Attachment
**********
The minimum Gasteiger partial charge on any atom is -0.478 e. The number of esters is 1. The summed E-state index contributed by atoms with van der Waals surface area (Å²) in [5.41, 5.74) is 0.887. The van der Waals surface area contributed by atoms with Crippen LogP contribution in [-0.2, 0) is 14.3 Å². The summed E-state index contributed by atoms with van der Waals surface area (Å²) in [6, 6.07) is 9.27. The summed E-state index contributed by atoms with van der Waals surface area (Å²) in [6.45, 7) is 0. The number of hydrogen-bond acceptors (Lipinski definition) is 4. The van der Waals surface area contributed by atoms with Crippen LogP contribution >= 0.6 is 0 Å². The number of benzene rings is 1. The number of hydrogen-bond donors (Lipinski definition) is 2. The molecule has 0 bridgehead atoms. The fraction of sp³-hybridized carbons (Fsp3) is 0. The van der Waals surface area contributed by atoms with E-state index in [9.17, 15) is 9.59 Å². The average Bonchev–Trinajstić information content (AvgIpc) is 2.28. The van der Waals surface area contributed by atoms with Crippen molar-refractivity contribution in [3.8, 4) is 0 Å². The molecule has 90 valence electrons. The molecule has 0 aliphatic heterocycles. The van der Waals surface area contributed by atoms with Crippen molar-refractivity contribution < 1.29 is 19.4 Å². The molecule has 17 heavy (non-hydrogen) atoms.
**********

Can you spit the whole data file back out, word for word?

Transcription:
The minimum Gasteiger partial charge on any atom is -0.478 e. The number of esters is 1. The summed E-state index contributed by atoms with van der Waals surface area (Å²) in [5.41, 5.74) is 0.887. The van der Waals surface area contributed by atoms with Crippen LogP contribution in [-0.2, 0) is 14.3 Å². The summed E-state index contributed by atoms with van der Waals surface area (Å²) in [6, 6.07) is 9.27. The summed E-state index contributed by atoms with van der Waals surface area (Å²) in [6.45, 7) is 0. The number of hydrogen-bond acceptors (Lipinski definition) is 4. The van der Waals surface area contributed by atoms with Crippen LogP contribution >= 0.6 is 0 Å². The number of benzene rings is 1. The number of hydrogen-bond donors (Lipinski definition) is 2. The molecule has 0 bridgehead atoms. The fraction of sp³-hybridized carbons (Fsp3) is 0. The van der Waals surface area contributed by atoms with E-state index in [9.17, 15) is 9.59 Å². The average Bonchev–Trinajstić information content (AvgIpc) is 2.28. The van der Waals surface area contributed by atoms with Crippen molar-refractivity contribution in [3.8, 4) is 0 Å². The molecule has 90 valence electrons. The molecule has 0 aliphatic heterocycles. The van der Waals surface area contributed by atoms with Crippen molar-refractivity contribution < 1.29 is 19.4 Å². The molecule has 17 heavy (non-hydrogen) atoms.